March 2017
Parish Finances

Basics of Church Financial Reporting - Part 1

Vestries are the fiduciaries of the parish corporation. Whatever word we use — fiduciaries, stewards, trustees — we mean the ones responsible for the good management of something that doesn’t belong to them. The parish has been put into the hands of the current vestry, and the current vestry is responsible for it. Vestries discharge their fiduciary responsibilities by trying to make sure that they hand on to their successors a parish that is stronger and more viable than it was when they took office.

The financial well-being of the parish is one of the most important fiduciary responsibilities of the vestry. No vestry can fulfill its responsibility in this area without regular monthly financial reports. The report the vestry should receive every month is a statement of income and expenses-- that is, what money came in from what source, and what it was spent on.

Many vestry members do not have a financial background and may feel intimidated by a discussion of numbers. If that describes you, this article is intended to give you a basic grasp of the concepts, which are not difficult. If you find the financial reports you receive at vestry meetings mystifying, it might be because the reports are not organized and presented in a way that facilitates understanding. The purpose of the accompanying spreadsheet is to give your Treasurer a format for a financial report that is easily understood. In addition, you may wish to view the ECF webinar entitled “Fearless Finances” held on October 2016 that discussed the topic of this article.

Income and Expense Report

The basic tool is a monthly report of income and expenses, a summary of what income has been received from what source, and what expenditures have been made. A good way to make the report user-friendly is to group together similar income and expense items, so the first thing we will discuss are the sources of income a congregation may have and where the money is likely to be spent.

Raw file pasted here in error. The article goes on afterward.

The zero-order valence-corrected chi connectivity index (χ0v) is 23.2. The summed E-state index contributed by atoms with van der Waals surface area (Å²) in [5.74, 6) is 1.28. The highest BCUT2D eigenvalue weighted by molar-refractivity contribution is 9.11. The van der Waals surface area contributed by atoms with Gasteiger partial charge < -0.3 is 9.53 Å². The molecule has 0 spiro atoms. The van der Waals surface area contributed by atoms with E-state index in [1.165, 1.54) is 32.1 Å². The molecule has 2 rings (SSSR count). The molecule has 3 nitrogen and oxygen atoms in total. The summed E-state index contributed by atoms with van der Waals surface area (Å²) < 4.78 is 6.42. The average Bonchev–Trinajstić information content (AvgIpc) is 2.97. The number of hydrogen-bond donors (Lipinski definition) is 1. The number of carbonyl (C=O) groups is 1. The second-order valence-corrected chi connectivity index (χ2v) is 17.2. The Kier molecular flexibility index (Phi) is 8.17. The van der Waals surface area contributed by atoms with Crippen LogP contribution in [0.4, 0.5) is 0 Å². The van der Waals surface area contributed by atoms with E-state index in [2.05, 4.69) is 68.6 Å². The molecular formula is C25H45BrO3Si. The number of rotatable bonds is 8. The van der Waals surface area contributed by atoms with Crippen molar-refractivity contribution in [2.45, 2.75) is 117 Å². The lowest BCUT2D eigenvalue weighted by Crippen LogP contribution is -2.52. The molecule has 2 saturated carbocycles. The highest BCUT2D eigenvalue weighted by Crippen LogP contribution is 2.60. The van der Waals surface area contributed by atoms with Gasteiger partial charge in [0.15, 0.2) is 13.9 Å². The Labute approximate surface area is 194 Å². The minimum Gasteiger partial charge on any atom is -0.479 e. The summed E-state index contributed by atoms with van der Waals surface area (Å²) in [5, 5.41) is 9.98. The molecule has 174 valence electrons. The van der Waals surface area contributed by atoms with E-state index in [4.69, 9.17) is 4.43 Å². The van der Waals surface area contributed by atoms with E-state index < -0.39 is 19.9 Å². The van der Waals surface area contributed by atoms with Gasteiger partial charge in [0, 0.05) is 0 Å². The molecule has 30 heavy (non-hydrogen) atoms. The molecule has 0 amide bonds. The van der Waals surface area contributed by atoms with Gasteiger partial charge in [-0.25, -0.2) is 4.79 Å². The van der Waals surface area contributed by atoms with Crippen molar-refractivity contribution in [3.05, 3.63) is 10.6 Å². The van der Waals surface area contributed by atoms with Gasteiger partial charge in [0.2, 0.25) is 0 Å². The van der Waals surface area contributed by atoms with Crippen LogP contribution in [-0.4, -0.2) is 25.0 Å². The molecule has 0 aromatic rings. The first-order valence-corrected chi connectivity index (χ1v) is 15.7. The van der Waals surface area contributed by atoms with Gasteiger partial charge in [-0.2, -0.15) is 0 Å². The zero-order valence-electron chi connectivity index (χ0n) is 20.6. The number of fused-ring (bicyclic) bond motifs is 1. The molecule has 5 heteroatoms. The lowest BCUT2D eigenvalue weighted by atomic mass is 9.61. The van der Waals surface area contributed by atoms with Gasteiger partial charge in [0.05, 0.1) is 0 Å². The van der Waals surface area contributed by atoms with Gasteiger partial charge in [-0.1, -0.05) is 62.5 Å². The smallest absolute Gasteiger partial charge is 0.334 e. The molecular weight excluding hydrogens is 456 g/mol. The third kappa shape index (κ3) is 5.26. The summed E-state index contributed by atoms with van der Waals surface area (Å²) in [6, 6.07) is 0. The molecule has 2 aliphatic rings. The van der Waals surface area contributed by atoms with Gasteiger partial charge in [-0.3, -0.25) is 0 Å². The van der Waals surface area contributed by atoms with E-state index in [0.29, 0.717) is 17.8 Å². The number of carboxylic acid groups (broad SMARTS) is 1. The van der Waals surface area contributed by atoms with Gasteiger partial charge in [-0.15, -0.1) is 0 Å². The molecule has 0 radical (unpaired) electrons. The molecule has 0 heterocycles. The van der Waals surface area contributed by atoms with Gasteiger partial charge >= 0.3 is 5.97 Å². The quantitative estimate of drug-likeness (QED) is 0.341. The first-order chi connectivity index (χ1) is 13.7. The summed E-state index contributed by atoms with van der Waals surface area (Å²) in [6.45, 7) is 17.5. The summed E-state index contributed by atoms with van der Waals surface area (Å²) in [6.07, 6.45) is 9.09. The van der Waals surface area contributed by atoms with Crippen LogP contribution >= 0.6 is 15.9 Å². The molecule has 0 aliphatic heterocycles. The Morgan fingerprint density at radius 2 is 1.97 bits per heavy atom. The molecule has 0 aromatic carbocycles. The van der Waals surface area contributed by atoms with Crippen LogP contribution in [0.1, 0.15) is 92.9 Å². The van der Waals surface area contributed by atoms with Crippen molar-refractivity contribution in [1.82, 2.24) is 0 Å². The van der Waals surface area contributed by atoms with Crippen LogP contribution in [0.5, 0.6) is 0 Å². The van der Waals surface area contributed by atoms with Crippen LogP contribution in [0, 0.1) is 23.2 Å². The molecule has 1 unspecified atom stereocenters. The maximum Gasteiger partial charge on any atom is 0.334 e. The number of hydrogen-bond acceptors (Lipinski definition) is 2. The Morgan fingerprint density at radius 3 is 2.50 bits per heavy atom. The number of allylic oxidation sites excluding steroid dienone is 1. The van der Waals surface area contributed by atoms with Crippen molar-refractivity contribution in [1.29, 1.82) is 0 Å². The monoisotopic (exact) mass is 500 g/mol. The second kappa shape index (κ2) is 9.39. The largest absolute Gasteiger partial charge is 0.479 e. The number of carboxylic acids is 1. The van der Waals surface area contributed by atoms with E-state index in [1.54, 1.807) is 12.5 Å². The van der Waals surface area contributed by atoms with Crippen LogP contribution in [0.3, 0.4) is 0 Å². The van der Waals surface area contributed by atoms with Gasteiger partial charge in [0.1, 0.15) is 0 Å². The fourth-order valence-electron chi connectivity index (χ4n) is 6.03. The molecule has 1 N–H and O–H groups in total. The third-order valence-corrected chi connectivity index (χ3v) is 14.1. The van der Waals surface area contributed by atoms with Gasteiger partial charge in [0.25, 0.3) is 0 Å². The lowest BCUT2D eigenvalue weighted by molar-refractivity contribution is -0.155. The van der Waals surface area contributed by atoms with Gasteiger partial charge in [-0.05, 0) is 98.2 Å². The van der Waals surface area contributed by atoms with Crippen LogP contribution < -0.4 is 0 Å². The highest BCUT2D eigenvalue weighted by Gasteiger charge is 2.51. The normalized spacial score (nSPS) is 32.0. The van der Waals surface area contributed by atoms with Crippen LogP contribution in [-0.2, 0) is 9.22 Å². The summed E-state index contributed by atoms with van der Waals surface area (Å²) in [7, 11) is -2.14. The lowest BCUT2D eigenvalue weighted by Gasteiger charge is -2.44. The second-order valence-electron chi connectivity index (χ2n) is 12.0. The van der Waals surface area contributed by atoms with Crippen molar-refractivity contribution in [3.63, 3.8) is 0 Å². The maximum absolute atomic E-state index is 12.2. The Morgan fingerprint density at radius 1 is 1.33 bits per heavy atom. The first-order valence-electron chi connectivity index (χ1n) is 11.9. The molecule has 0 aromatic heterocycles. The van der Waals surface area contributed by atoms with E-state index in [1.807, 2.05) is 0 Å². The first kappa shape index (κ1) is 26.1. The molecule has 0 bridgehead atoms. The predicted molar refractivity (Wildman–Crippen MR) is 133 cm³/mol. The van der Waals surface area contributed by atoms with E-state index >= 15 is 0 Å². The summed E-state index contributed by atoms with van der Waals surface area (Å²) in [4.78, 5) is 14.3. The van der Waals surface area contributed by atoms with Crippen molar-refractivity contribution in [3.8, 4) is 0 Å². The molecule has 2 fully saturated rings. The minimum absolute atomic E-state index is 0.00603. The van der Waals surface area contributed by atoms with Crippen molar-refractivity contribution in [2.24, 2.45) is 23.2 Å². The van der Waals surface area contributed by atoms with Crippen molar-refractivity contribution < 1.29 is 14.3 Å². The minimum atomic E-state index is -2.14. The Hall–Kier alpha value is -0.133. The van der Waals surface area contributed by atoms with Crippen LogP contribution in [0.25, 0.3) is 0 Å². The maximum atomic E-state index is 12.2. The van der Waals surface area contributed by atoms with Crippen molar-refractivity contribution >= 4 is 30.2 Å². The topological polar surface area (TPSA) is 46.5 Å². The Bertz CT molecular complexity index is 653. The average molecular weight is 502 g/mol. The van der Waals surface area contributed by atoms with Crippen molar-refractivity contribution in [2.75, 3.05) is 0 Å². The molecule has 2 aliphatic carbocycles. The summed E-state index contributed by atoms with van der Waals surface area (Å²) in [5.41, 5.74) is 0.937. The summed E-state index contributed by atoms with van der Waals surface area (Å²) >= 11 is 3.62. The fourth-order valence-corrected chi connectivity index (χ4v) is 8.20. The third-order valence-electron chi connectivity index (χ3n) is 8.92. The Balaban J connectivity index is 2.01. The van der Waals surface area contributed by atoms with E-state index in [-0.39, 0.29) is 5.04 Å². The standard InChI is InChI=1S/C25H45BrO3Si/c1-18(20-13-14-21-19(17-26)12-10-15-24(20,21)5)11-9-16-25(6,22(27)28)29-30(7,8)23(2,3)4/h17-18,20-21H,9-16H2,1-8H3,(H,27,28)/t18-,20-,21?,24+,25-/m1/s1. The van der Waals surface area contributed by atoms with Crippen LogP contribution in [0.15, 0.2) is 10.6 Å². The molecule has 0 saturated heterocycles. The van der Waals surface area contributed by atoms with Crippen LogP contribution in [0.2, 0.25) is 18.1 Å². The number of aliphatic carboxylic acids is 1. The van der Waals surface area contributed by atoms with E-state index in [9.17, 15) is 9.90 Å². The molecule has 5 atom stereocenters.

First, the report should separate operating income and expenses from non-operating ones. Even if you’ve never heard these terms before, you already make the distinction. Operating expenses are the “normal” things that are in the budget — things like salaries and benefits, utilities, insurance, supplies for the office, buildings and programs. Non-operating items are “special” things that are often unbudgeted — a major repair, a bequest, or a gift that you are supposed to pass on to someone else, like contributions to the Bishop’s discretionary fund or the United Thank Offering.

Mixing operating and non-operating items makes a report hard to understand. The Treasurer may say, “Contributions may look high this year, but that includes the $10,000 we raised to replace the boiler in the rectory.” That just causes confusion.

The report should be organized in such a way that similar income items and similar expense items are grouped together with a subtotal being shown for each group. This gives you a sense of what proportion of your income comes from what source, and how much each expense area of the budget is costing you.

We’ll look at the operating items first.

Sources of Operating Income

Contributions from Individuals: Congregations are usually primarily supported by the gifts of the members. Gifts come in the form of pledge payments, contributions made without a pledge, cash in the offering plate, and other gifts. Sometimes, for example, your box of envelopes contains envelopes marked “Fuel” or “Diocesan Assessment.” Paying for energy and contributing to the diocesan budget are basic operating expenses of a parish, so these gifts would be included as individual gifts toward the operating budget. Gifts from individuals for non-operating items would not be included here.